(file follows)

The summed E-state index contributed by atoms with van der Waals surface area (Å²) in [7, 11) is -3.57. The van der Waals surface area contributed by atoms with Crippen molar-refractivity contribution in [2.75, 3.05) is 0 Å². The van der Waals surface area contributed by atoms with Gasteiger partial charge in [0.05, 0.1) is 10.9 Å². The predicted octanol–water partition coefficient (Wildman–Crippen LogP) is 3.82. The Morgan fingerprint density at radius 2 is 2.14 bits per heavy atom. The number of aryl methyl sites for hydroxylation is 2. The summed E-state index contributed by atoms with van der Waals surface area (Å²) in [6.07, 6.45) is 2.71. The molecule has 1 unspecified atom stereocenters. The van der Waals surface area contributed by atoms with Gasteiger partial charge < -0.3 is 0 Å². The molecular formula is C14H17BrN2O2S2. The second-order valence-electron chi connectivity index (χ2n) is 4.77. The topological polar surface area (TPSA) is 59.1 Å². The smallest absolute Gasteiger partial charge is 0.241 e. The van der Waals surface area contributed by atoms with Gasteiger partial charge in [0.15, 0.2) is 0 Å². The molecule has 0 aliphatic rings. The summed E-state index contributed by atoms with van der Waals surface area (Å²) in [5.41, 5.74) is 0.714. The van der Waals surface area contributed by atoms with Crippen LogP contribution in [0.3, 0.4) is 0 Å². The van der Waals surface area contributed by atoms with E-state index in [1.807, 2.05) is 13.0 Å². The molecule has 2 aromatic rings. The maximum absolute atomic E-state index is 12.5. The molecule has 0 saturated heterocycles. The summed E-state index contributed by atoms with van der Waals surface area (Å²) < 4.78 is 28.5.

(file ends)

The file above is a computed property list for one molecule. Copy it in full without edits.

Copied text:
The summed E-state index contributed by atoms with van der Waals surface area (Å²) in [7, 11) is -3.57. The van der Waals surface area contributed by atoms with Crippen molar-refractivity contribution in [2.75, 3.05) is 0 Å². The van der Waals surface area contributed by atoms with Gasteiger partial charge in [0.05, 0.1) is 10.9 Å². The predicted octanol–water partition coefficient (Wildman–Crippen LogP) is 3.82. The Morgan fingerprint density at radius 2 is 2.14 bits per heavy atom. The number of aryl methyl sites for hydroxylation is 2. The summed E-state index contributed by atoms with van der Waals surface area (Å²) in [6.07, 6.45) is 2.71. The molecule has 1 unspecified atom stereocenters. The van der Waals surface area contributed by atoms with Gasteiger partial charge < -0.3 is 0 Å². The molecular formula is C14H17BrN2O2S2. The second-order valence-electron chi connectivity index (χ2n) is 4.77. The topological polar surface area (TPSA) is 59.1 Å². The smallest absolute Gasteiger partial charge is 0.241 e. The van der Waals surface area contributed by atoms with Gasteiger partial charge in [0.15, 0.2) is 0 Å². The molecule has 0 aliphatic rings. The summed E-state index contributed by atoms with van der Waals surface area (Å²) in [5.41, 5.74) is 0.714. The van der Waals surface area contributed by atoms with Crippen LogP contribution in [0.3, 0.4) is 0 Å². The van der Waals surface area contributed by atoms with E-state index in [1.807, 2.05) is 13.0 Å². The molecule has 2 aromatic rings. The maximum absolute atomic E-state index is 12.5. The molecule has 0 saturated heterocycles. The summed E-state index contributed by atoms with van der Waals surface area (Å²) < 4.78 is 28.5.